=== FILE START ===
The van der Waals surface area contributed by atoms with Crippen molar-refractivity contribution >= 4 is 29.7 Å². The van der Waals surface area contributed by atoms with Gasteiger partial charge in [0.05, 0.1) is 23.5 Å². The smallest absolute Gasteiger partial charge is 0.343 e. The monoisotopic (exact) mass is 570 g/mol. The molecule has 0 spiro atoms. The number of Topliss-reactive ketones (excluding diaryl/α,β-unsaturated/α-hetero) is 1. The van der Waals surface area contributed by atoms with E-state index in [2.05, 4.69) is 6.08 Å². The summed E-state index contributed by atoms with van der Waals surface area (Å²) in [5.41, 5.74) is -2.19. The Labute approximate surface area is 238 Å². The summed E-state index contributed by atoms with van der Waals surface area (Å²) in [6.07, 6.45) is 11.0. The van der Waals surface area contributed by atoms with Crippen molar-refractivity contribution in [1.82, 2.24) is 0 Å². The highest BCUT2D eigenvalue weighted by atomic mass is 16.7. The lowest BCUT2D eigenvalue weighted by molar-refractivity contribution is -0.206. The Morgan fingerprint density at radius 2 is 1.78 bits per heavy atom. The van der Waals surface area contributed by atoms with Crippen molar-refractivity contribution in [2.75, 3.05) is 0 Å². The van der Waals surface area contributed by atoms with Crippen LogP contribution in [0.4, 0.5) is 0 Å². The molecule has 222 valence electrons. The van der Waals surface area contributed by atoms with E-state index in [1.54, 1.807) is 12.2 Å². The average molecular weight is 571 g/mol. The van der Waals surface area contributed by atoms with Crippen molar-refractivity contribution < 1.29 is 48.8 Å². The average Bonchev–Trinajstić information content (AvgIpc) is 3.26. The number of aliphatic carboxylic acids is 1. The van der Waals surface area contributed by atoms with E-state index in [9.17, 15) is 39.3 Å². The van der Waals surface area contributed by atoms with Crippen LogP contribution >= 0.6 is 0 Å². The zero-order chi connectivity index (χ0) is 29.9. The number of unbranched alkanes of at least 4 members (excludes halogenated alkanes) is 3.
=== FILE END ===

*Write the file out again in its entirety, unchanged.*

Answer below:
The van der Waals surface area contributed by atoms with Crippen molar-refractivity contribution >= 4 is 29.7 Å². The van der Waals surface area contributed by atoms with Gasteiger partial charge in [0.05, 0.1) is 23.5 Å². The smallest absolute Gasteiger partial charge is 0.343 e. The monoisotopic (exact) mass is 570 g/mol. The molecule has 0 spiro atoms. The number of Topliss-reactive ketones (excluding diaryl/α,β-unsaturated/α-hetero) is 1. The van der Waals surface area contributed by atoms with E-state index in [2.05, 4.69) is 6.08 Å². The summed E-state index contributed by atoms with van der Waals surface area (Å²) in [5.41, 5.74) is -2.19. The Labute approximate surface area is 238 Å². The summed E-state index contributed by atoms with van der Waals surface area (Å²) in [6.07, 6.45) is 11.0. The van der Waals surface area contributed by atoms with Crippen molar-refractivity contribution in [1.82, 2.24) is 0 Å². The highest BCUT2D eigenvalue weighted by atomic mass is 16.7. The lowest BCUT2D eigenvalue weighted by molar-refractivity contribution is -0.206. The Morgan fingerprint density at radius 2 is 1.78 bits per heavy atom. The van der Waals surface area contributed by atoms with Crippen molar-refractivity contribution in [2.75, 3.05) is 0 Å². The van der Waals surface area contributed by atoms with Crippen LogP contribution in [0.4, 0.5) is 0 Å². The molecule has 222 valence electrons. The van der Waals surface area contributed by atoms with E-state index in [1.54, 1.807) is 12.2 Å². The average molecular weight is 571 g/mol. The van der Waals surface area contributed by atoms with Crippen molar-refractivity contribution < 1.29 is 48.8 Å². The average Bonchev–Trinajstić information content (AvgIpc) is 3.26. The number of aliphatic carboxylic acids is 1. The van der Waals surface area contributed by atoms with E-state index in [9.17, 15) is 39.3 Å². The van der Waals surface area contributed by atoms with Crippen LogP contribution >= 0.6 is 0 Å². The zero-order chi connectivity index (χ0) is 29.9. The number of unbranched alkanes of at least 4 members (excludes halogenated alkanes) is 3.